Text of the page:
“I think it’s exciting that it’s not self-evident, that we don’t know whether it’s the resident birds in Africa or those that migrate that are under the strongest selective pressure,” says Helena Westerdahl. “It could well be that birds that never leave tropical Africa are under the strongest selective pressure.”
HELENA WESTERDAHL WAS ONE OF four young researchers at Lund University to recently receive just over EUR 1 million in “Starting Grants” from the European Research Council (ERC). Her new project will examine aspects such as why songbirds have so many more MHC gene variants than humans. Does it mean, for example, that songbirds are better than humans at resisting diseases? She will collaborate with several immunologists and medical students to examine how songbirds’ MHC molecules function in comparison with human MHC molecules.
“It’s exciting to study wild animals in nature that get no help in fighting their diseases,” says Helena Westerdahl. “This gives us the opportunity to examine the direct connection between diseases, the selective pressure animals are subjected to, and how MHC diversity in the immune system varies between different groups of individuals. We can’t of course study humans under such circumstances.”
Text: Pia Romare
Photos: Jacob Roved
An organism that causes disease, e.g. disease-inducing bacteria, viruses, fungi and various parasites.
Major Histocompatibility Complex, a group of genes that code for proteins, constitutes an important part of the immune system enabling the separation of host molecules and foreign molecules. The number of molecules that can be detected by different MHC proteins is determined by the number and nature of MHC genes an individual has.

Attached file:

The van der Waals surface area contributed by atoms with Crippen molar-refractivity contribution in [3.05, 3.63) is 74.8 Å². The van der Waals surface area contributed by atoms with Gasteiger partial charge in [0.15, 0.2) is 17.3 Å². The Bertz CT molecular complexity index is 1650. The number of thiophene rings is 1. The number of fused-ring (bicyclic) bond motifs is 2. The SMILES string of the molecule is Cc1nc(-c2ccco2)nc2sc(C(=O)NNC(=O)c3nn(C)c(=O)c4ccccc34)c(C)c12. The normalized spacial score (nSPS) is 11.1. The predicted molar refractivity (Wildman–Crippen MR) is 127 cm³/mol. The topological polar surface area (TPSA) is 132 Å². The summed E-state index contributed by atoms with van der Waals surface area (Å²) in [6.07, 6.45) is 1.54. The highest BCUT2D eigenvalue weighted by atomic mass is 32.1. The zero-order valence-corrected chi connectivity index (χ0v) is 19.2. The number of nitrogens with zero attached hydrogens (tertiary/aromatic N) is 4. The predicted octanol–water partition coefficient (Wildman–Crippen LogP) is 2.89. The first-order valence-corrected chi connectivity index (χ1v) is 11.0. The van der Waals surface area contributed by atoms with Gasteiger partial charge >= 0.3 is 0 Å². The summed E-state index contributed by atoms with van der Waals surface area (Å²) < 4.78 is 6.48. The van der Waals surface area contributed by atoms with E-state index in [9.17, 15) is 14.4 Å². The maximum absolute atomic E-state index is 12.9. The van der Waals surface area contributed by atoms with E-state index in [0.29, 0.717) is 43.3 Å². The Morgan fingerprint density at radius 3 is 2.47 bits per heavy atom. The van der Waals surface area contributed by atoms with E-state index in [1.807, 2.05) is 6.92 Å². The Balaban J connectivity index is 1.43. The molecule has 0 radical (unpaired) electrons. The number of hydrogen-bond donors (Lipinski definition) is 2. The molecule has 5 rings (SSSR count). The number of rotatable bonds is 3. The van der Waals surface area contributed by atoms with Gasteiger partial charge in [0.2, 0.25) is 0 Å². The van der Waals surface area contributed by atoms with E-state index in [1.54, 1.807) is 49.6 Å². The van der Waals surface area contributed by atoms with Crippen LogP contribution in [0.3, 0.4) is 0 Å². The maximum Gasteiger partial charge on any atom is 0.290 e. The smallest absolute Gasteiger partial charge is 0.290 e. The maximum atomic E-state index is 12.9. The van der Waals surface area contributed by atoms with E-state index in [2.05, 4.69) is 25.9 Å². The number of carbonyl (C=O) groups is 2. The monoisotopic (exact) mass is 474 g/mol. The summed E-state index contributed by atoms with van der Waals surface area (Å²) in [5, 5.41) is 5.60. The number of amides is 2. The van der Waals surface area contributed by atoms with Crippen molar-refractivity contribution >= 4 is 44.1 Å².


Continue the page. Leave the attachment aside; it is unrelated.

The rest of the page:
The determination of base pairs’ sequence in DNA. Sequencing makes it possible to determine the structure of DNA, genes and gene variants.
Circumstances that worsen certain individuals’ chances of survival and/or reproduction. Diseases or lack of food are examples of circumstances that constitute selective pressure. Characteristics that make it easier for individuals to survive the more challenging circumstances are favoured in the process of natural selection.
An organism’s phylogeny refers to its evolutionary history, e.g. how different organisms are related to each other.
Immunology in brief
The immune system acts to defend multi-cell organisms, protecting against infections caused by hostile pathogens such as viruses, bacteria and fungi. The immune system of vertebrate animals is a well-developed system with several “defence levels”. The first is the chemical protective substances on the skin and mucous membranes that prevent “the enemy” from entering. The second defence level is activated if the enemy has penetrated our tissues. In this case, white blood cells start to respond and attack non-host cells that have foreign markings on their surface.
The third, and most specialised, defence level is made up of elements such as T-lymphocytes. The receptors on the surface of T-lymphocytes have the ability to recognise one or more foreign substances, antigens, on the surface of the body’s own cells. T-lymphocytes can only distinguish a host cell from a foreign cell when it is presented by MHC (Major Histocompatibility Complex) molecules, i.e. MHC is the key to this third and most specialised defence level.
If a virus or bacteria protein is inside one of the body’s cells, MHC molecules will react and transport the foreign protein to the surface of the cell. On the surface, the MHC molecule and the foreign protein act together as an antigen, which a T-lymphocyte can recognise. When the special “killer T-cell” and antigen connect, the T-cell releases substances that kill the infected cells.